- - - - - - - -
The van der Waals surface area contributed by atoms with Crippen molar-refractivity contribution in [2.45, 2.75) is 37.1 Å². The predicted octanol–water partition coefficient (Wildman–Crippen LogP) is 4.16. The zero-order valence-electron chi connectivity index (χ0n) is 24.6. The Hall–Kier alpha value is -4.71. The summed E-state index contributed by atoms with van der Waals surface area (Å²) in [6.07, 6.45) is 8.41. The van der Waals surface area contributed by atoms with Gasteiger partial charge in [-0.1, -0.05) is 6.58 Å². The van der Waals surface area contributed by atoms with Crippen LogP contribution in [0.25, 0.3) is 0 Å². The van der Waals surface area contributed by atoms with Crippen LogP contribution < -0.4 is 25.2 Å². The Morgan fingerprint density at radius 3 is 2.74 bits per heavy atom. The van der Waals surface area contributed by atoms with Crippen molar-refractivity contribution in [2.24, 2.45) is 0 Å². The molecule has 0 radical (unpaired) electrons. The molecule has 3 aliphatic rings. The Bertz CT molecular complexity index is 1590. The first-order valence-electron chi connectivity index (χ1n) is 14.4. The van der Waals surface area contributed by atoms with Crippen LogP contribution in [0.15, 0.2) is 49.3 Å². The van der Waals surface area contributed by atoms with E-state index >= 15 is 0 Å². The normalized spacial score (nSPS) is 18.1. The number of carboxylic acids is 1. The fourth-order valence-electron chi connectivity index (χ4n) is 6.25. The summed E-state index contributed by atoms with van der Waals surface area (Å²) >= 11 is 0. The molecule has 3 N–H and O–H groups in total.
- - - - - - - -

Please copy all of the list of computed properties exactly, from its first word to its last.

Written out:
The van der Waals surface area contributed by atoms with Crippen molar-refractivity contribution in [2.45, 2.75) is 37.1 Å². The predicted octanol–water partition coefficient (Wildman–Crippen LogP) is 4.16. The zero-order valence-electron chi connectivity index (χ0n) is 24.6. The Hall–Kier alpha value is -4.71. The summed E-state index contributed by atoms with van der Waals surface area (Å²) in [6.07, 6.45) is 8.41. The van der Waals surface area contributed by atoms with Gasteiger partial charge in [-0.1, -0.05) is 6.58 Å². The van der Waals surface area contributed by atoms with Crippen LogP contribution in [0.25, 0.3) is 0 Å². The van der Waals surface area contributed by atoms with Crippen LogP contribution < -0.4 is 25.2 Å². The Morgan fingerprint density at radius 3 is 2.74 bits per heavy atom. The van der Waals surface area contributed by atoms with Crippen molar-refractivity contribution in [2.24, 2.45) is 0 Å². The molecule has 0 radical (unpaired) electrons. The molecule has 3 aliphatic rings. The Bertz CT molecular complexity index is 1590. The first-order valence-electron chi connectivity index (χ1n) is 14.4. The van der Waals surface area contributed by atoms with Crippen LogP contribution in [0.15, 0.2) is 49.3 Å². The van der Waals surface area contributed by atoms with E-state index >= 15 is 0 Å². The normalized spacial score (nSPS) is 18.1. The number of carboxylic acids is 1. The fourth-order valence-electron chi connectivity index (χ4n) is 6.25. The summed E-state index contributed by atoms with van der Waals surface area (Å²) >= 11 is 0. The molecule has 3 N–H and O–H groups in total.